One of the most beautiful and eye-catching additions to any home bar or cart is crystal glassware. Lighter and more durable than standard glass, crystal can be crafted into exciting designs that bring character to your space and wondrously reflect light.

A crystal decanter set features a number of glasses and a matching decanter. Crystal decanters are usually used for whiskey because they highlight the goldens, yellows, and browns of the liquor and provide a quality glass from which to sip and enjoy, whether you’re drinking an old fashioned or a whiskey neat.

Because of the high quality, crystal glass decanters are no small investment. What’s more, with so many styles and designs offered, it may take some time to find the right one for your taste. Whether you’re purchasing a crystal decanter set as a gift or rounding out your home bar setup, our guide provides all you need to know about crystal decanter sets.


If you want a matching bar set, look for reputable glassware companies that make a variety of glass options. You can start with a crystal decanter set you like, then add flutes, wine glasses, and other cocktail necessities.



Although crystal decanters are traditionally used for whiskey, wine is the most commonly decanted alcohol, as exposure to oxygen can smooth out harsh, bitter tannins and release desirable aromas. Decanting is often done with medium and full-bodied red wines that are old and rich, but casual bottles of less-expensive wine may be decanted too. Decanting can be done for anywhere from 15 minutes to two hours to achieve the desired effect.

Because whiskey doesn’t possess nearly the amount of tannin that wine does, aeration doesn’t drastically change the taste, although some aficionados may argue that there are subtle changes. Whiskey also has a much higher alcohol content than wine, so its structure is more stable when poured from a bottle.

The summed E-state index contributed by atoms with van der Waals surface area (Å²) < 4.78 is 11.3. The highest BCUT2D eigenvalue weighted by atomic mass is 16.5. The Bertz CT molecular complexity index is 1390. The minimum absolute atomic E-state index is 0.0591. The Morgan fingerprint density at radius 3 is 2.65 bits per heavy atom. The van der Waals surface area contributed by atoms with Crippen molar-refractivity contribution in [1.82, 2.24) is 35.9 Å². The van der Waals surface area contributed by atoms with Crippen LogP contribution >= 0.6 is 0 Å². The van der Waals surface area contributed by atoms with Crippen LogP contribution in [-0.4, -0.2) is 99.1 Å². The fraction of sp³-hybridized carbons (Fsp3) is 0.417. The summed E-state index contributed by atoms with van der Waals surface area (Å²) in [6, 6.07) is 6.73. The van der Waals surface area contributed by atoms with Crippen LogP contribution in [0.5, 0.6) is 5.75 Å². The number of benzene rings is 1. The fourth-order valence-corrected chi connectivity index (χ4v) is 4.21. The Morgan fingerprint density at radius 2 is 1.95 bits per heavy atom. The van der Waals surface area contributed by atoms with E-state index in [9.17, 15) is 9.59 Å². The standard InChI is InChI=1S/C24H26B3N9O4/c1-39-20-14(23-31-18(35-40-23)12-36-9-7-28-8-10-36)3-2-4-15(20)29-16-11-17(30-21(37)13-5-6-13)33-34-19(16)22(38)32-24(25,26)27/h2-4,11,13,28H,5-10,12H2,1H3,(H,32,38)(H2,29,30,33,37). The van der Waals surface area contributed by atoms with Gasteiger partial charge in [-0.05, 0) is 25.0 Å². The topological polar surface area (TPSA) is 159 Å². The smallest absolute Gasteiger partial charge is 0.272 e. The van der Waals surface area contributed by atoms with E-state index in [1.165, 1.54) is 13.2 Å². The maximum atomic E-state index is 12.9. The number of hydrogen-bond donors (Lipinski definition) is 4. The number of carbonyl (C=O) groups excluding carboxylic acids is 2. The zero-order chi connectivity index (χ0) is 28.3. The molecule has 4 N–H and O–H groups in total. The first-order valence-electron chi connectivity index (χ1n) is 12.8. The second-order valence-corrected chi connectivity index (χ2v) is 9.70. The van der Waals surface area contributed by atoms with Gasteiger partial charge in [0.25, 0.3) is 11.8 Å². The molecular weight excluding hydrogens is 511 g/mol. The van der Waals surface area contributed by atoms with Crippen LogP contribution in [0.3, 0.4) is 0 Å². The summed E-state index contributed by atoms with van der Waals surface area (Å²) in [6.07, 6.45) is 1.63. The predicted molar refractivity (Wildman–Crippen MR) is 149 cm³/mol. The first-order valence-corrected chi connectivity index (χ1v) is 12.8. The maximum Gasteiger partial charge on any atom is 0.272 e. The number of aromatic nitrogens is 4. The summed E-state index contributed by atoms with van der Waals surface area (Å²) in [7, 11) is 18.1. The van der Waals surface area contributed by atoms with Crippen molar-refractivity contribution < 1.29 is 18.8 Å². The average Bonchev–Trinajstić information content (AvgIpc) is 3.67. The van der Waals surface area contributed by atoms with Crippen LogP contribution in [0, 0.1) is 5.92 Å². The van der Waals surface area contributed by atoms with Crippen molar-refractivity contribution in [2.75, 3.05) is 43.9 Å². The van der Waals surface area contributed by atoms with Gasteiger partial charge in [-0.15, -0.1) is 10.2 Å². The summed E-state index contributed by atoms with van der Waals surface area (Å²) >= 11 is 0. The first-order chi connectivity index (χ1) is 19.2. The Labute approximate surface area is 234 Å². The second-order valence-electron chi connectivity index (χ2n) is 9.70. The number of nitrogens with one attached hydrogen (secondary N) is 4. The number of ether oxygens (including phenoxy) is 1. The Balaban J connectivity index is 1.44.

If a crystal decanter doesn’t significantly alter the taste of your whiskey, what is it for? Simply for looks. Crystal decanters are meant to be elegant, attention-getting vessels for housing and serving whiskey. They brilliantly show off the color, not unlike a straw gold chardonnay or a deep ruby cab housed within a wine decanter. What’s more, as liquor bottles are made in a variety of shapes and sizes with different colors and logos, too often, you can’t see the liquor inside and might miss out on something special looking. A crystal decanter allows you to show off your whiskey.


A standard liquor bottle holds around 750 milliliters (25 ounces). As such, most whiskey decanters hold between 800 and 1,000 milliliters. Budget-priced options may hold slightly less, so keep this in mind when opening a new bottle of whiskey; you may not be able to fit the entirety of the liquor in the decanter.

Note that specialty decanters often hold up to 1,500 milliliters, while some options are much smaller, holding around 350 milliliters.

Crystal whiskey decanters come with lids to block air from entering (wine decanters are open). They are made in a variety of shapes, the majority featuring a wide, sturdy base.

While most accompanying glasses are similar in size, depending on how you enjoy your whiskey, you’ll want to take a look at their specific measurements. If you prefer whiskey with a large ice ball, be sure there’s room for it to fit easily.

Number of pieces

Most crystal decanter sets feature five pieces: four matching glasses and one decanter. You may come across some that add or subtract a pair of glasses, influencing the price. We’ve also seen some sets that simply feature the decanter and a lone complimentary glass.


While the decanter may be the centerpiece of the set, the glasses of a crystal decanter set shouldn’t be overlooked, as they are the pieces you will interact with most. The type of glass that comes with these sets is almost always a standard tumbler, also known as a rocks glass, lowball, or old-fashioned glass. These glasses are common and versatile: they are the proper receptacle for a variety of cocktails as well as liquor on the rocks. Their size and shape allow for drinks to be stirred or muddled easily. However, they aren’t the ideal glass for a variety of other whiskey-based drinks. The size may be limiting for certain cocktails, especially for people who like lots of ice. They’re also not ideal for sniffing whiskey and other liquors.



When the liquor is referred to as “whiskey” with an ‘e,’ it’s from the United States or Ireland. Without the “e,” whisky is from Canada, Japan, Scotland, and other countries.




Gift box

Crystal decanter sets are popular as gifts because they are reasonably priced yet have a luxurious look and feel to them, often resulting in something that seems more an indulgence than a necessity. As such, many come in elegant gift boxes. While these make for an impressive introduction, the point of the set is to show it off, so the box has little use once the set has been opened.

Decanter design